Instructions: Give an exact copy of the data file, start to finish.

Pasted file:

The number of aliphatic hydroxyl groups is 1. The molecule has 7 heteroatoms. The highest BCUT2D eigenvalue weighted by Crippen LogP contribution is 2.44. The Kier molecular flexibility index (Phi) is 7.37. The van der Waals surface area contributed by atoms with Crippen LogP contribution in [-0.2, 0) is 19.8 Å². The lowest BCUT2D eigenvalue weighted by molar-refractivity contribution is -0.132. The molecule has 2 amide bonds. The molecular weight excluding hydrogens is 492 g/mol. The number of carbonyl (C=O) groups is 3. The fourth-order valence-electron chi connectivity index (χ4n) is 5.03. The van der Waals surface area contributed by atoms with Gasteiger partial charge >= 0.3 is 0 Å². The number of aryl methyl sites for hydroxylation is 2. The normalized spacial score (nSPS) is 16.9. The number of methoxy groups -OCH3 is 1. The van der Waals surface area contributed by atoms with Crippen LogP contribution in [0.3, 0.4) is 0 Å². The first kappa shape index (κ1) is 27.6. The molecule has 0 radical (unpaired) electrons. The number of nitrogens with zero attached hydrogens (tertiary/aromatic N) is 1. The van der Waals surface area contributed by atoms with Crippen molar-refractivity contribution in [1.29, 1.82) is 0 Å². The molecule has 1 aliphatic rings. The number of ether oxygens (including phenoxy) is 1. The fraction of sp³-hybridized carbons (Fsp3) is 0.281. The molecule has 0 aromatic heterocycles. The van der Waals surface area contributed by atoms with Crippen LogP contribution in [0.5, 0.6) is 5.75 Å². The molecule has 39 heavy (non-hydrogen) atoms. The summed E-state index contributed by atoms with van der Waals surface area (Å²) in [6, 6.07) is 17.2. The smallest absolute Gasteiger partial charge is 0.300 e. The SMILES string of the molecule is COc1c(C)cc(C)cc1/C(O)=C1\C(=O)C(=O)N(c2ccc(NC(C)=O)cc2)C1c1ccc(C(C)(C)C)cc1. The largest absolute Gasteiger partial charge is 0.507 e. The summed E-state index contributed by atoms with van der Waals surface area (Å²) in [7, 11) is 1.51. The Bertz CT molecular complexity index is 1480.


The number of aliphatic hydroxyl groups is 1. The molecule has 7 heteroatoms. The highest BCUT2D eigenvalue weighted by Crippen LogP contribution is 2.44. The Kier molecular flexibility index (Phi) is 7.37. The van der Waals surface area contributed by atoms with Crippen LogP contribution in [-0.2, 0) is 19.8 Å². The lowest BCUT2D eigenvalue weighted by molar-refractivity contribution is -0.132. The molecule has 2 amide bonds. The molecular weight excluding hydrogens is 492 g/mol. The number of carbonyl (C=O) groups is 3. The fourth-order valence-electron chi connectivity index (χ4n) is 5.03. The van der Waals surface area contributed by atoms with Gasteiger partial charge >= 0.3 is 0 Å². The number of aryl methyl sites for hydroxylation is 2. The normalized spacial score (nSPS) is 16.9. The number of methoxy groups -OCH3 is 1. The van der Waals surface area contributed by atoms with Crippen LogP contribution in [0.3, 0.4) is 0 Å². The first kappa shape index (κ1) is 27.6. The molecule has 0 radical (unpaired) electrons. The number of nitrogens with zero attached hydrogens (tertiary/aromatic N) is 1. The van der Waals surface area contributed by atoms with Crippen molar-refractivity contribution in [1.29, 1.82) is 0 Å². The molecule has 1 aliphatic rings. The number of ether oxygens (including phenoxy) is 1. The fraction of sp³-hybridized carbons (Fsp3) is 0.281. The molecule has 0 aromatic heterocycles. The van der Waals surface area contributed by atoms with Crippen LogP contribution in [0.5, 0.6) is 5.75 Å². The molecule has 39 heavy (non-hydrogen) atoms. The summed E-state index contributed by atoms with van der Waals surface area (Å²) in [6, 6.07) is 17.2. The smallest absolute Gasteiger partial charge is 0.300 e. The SMILES string of the molecule is COc1c(C)cc(C)cc1/C(O)=C1\C(=O)C(=O)N(c2ccc(NC(C)=O)cc2)C1c1ccc(C(C)(C)C)cc1. The largest absolute Gasteiger partial charge is 0.507 e. The summed E-state index contributed by atoms with van der Waals surface area (Å²) in [7, 11) is 1.51. The Bertz CT molecular complexity index is 1480.